Health and Nutrition


Factors Affecting Health



Future Challenges


Public Health

© UNICEF Bangladesh
Life in urban slums is miserable.

A number of challenges in health and nutrition remain. These are:

• Improving health care-seeking behaviour such as education, awareness-raising and skills building in recognizing and treating pneumonia and obstetric emergencies.

• Rapid urbanization which creates conditions that make slum dwellers vulnerable to disease as a result of problems of sanitation, hygiene and the supply of clean water.

• The emergence of arsenic in tube well water, leading to arsenic poisoning.

• The potential for HIV/AIDS to develop into a major problem.

• Action on a range of fronts to reduce the number of deaths from accidents.
The widespread incidence of arsenic contamination of water creates health problems for whole communities. Long-term exposure to low concentrations of arsenic in drinking ground water causes painful skin lesions and can result in cancers of the skin, lungs, bladder and kidneys. Tackling the problem means identifying who is suffering from arsenic poisoning (arsenicosis), monitoring water quality, helping communities to find alternative sources of safe water and enabling households to treat water themselves, to make it safe.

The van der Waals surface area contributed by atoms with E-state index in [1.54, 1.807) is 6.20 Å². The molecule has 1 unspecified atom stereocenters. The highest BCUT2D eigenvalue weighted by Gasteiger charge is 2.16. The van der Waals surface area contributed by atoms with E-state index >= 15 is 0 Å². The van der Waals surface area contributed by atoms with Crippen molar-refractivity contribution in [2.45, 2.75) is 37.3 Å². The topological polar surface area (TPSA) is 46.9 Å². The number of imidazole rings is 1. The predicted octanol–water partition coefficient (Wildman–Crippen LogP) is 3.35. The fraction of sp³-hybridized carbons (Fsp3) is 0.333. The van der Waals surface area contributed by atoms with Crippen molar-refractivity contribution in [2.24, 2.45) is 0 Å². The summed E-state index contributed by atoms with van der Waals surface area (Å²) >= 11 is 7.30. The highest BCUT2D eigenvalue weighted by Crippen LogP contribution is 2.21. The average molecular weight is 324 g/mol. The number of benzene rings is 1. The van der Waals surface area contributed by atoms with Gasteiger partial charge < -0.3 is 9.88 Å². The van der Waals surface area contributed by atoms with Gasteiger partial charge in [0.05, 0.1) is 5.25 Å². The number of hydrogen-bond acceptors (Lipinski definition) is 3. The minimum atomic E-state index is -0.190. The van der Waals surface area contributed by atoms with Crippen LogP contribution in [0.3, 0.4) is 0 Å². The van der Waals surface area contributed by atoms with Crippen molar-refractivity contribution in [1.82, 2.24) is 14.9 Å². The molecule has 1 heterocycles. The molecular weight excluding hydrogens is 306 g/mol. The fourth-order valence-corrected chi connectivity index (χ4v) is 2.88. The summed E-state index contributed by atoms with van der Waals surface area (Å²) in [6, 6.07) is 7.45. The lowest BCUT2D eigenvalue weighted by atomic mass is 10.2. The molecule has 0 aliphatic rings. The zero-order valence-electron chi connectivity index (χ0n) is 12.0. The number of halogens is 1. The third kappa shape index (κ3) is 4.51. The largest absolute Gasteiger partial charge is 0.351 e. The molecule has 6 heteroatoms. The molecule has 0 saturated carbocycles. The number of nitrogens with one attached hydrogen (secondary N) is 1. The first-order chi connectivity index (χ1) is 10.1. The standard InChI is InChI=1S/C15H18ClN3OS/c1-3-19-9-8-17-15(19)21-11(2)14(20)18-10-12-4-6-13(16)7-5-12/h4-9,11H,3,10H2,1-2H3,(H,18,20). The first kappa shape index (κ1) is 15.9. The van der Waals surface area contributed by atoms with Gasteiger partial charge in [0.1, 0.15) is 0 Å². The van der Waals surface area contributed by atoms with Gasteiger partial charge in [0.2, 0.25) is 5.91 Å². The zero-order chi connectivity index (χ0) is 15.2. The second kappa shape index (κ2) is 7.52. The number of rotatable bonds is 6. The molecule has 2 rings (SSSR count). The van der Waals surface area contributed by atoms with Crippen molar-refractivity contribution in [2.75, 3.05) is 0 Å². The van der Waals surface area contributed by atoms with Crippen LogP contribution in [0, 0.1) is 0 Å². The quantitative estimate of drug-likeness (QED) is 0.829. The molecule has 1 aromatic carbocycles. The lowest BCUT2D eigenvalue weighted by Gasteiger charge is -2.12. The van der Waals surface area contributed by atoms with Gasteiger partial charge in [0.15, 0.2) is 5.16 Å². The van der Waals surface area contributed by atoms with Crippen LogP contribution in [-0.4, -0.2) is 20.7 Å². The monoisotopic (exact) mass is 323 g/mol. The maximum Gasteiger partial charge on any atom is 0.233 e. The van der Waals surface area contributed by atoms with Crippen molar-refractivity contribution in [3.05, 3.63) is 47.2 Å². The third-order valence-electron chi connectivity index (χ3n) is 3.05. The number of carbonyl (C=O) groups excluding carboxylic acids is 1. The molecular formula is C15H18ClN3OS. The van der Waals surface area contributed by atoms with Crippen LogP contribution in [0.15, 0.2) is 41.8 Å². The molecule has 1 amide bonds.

There are an estimated 13,000 adults living with HIV in Bangladesh. This is below 1 per 1,000 adults in the general population, and less than 1 per cent among vulnerable groups. But despite the low incidence, Bangladesh is considered a high-risk country for several reasons, including:
• sustained high-risk sexual behaviour
• very low use of condoms
• high incidence of self-reported sexually transmitted infections among vulnerable groups
• high levels of HIV/AIDS in the two neighbouring countries, India and Myanmar
• the high proportion of young people, who constitute one third of the population — the highest in the region.
  There are signs that initiatives to change behaviour are having an impact. This is reflected in declining syphilis rates among female sex workers in some cities and brothels, and in declining needle and syringe sharing rates among intravenous drug users (IDUs). This work needs to be extended to cover more regions and more of the at risk population. There is more detailed information on the HIV/AIDS page of this website.



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